First, the bad news: We’ve lost millions of tons of soil from croplands in the United States annually for the past 20 years due to water and wind erosion. The rate of erosion skyrockets the more soil is cultivated and left bare. Heavy tillage also destroys the soil structure and life-forms that nourish plants, meaning more fertilizer and amendments are needed later. The good news? You can help turn around these problems by practicing no-till or low-till farming techniques on your own land.
No-till farming methods (also known as “zero tillage”) can be adapted to any size of operation — backyard gardens, small market gardens, multi-acre farms, and more. The technique involves creating a deep mulch, and then planting a crop through the mulch. No-till in conjunction with cover crops can reduce erosion, boost soil nutrients and organic matter, and conserve moisture. Additionally, the thick cover-crop mulch suppresses weeds and encourages the microbes, earthworms, fungi, and other beneficial microorganisms that maintain soil structure and health.
Although no-till farming is now used on more than 35 percent of the acreage of major crops, conventional operations largely depend on herbicides and synthetic fertilizers. Organic no-till methods, however, will allow you to avoid chemicals and improve the soil structure in your plot, whatever its size. For organic farmers who need specialized equipment to make zero tillage viable, we especially recommend the following tools.
1. Roller/crimper. Organic no-till begins with a cover crop, which becomes mulch after it’s killed. You can kill your cover crop with hand tools if your plot is small enough, but larger growers do this mechanically. About 12 years ago, Jeff Moyer created the roller/crimper at Rodale Institute, a leader in organic farming methods. This implement is basically a large, heavy cylinder with long blades welded onto it in a chevron pattern (see slideshow). Rolled over a cover crop, the blades crimp the stems of the plants, killing them in place to make a weed-suppressing mulch that conserves moisture while adding organic matter to the soil as it and the cover crop’s roots degrade. “It’s the biology of the cover crop that’s doing all the work,” says Moyer, whose book, Organic No-Till Farming, describes how no-till limits tillage, reduces labor, and improves the soil without chemicals.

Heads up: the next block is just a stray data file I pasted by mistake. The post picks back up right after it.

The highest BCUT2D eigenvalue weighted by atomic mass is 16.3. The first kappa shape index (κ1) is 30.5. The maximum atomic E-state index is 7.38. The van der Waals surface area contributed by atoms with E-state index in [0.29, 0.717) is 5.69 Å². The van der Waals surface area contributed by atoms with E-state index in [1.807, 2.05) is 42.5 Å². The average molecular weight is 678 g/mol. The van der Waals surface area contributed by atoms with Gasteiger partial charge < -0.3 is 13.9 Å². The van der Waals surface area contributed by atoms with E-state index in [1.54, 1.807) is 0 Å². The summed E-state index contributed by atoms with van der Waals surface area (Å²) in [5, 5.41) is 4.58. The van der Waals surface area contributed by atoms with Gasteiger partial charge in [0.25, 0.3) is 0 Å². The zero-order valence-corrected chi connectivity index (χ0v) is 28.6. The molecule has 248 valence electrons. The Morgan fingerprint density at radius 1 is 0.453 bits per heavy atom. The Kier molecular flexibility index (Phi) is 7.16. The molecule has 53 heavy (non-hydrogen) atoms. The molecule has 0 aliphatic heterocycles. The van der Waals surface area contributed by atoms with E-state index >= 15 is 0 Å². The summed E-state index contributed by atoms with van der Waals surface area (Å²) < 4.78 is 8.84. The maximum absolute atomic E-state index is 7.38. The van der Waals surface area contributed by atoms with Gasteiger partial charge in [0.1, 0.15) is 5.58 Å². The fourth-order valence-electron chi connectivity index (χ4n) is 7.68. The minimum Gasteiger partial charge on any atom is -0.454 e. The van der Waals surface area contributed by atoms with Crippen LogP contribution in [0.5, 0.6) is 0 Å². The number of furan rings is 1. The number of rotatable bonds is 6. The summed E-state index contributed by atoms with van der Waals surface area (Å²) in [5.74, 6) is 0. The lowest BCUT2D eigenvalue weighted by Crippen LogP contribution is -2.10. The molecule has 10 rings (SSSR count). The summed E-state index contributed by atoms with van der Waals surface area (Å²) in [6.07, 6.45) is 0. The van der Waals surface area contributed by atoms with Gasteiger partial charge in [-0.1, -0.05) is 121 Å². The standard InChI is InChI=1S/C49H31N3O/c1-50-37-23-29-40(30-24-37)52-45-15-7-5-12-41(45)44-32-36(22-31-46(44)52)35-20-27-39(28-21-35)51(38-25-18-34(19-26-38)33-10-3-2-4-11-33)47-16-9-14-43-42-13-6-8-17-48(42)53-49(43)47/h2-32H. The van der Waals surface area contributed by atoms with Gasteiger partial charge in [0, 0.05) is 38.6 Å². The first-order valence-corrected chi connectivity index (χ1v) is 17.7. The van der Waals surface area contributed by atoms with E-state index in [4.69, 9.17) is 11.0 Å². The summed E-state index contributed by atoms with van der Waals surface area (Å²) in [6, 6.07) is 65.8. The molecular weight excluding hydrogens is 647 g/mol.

“The cover-crop mulch has to be fairly thick, at least 5,000 pounds of dry matter per acre — 8,000 to 10,000 pounds is much better,” says Moyer, executive director of Rodale Institute. Timing is very important, too: The cover crop is easiest to kill when it’s in bloom, but before its seeds have formed.
Gardeners and market farmers with limited power tools can make their own crimper out of simple materials: Screw a 30-inch piece of angle iron to the bottom of a 30-inch piece of 2-by-4, drill a hole into each end of the wood, thread a rope through, and knot the ends. To use a homemade crimper, Moyer explains, “You put your weight on the board and crush the stem of the plant, then pick it up by the rope and do it again.”
Kentucky-based Earth Tools has seen steady growth selling small tractors and implements to growers working 1 to 3 acres. The roller/crimper offered by Earth Tools is 30 inches wide, can be pushed or pulled by a two-wheel, walk-behind tractor, and is sized perfectly for market-garden beds.
Not all vegetables are suited to planting in a plot that’s been cover-cropped and rolled. Crops that can easily be seeded into a crimped mulch by hand or with a seeder include corn, squash, beans, cucumbers, melons, and anything that’s going to send up a strong, sturdy seedling. If the mulch is too thick, “you may have to reach down and make a little window for it to come through,” says Earth Tools’ Joel Dufour. Vegetable seedlings that can be easily transplanted by hand into a crimped mulch include tomatoes, peppers, and broccoli. Crops that come up out of the ground with small leaves, such as spinach or beets, can easily be smothered by heavy mulch. For these crops, use a flail mower or no-till slicer-planter with opening discs that lay a small strip of ground bare for the seedbed (see numbers 2 and 3).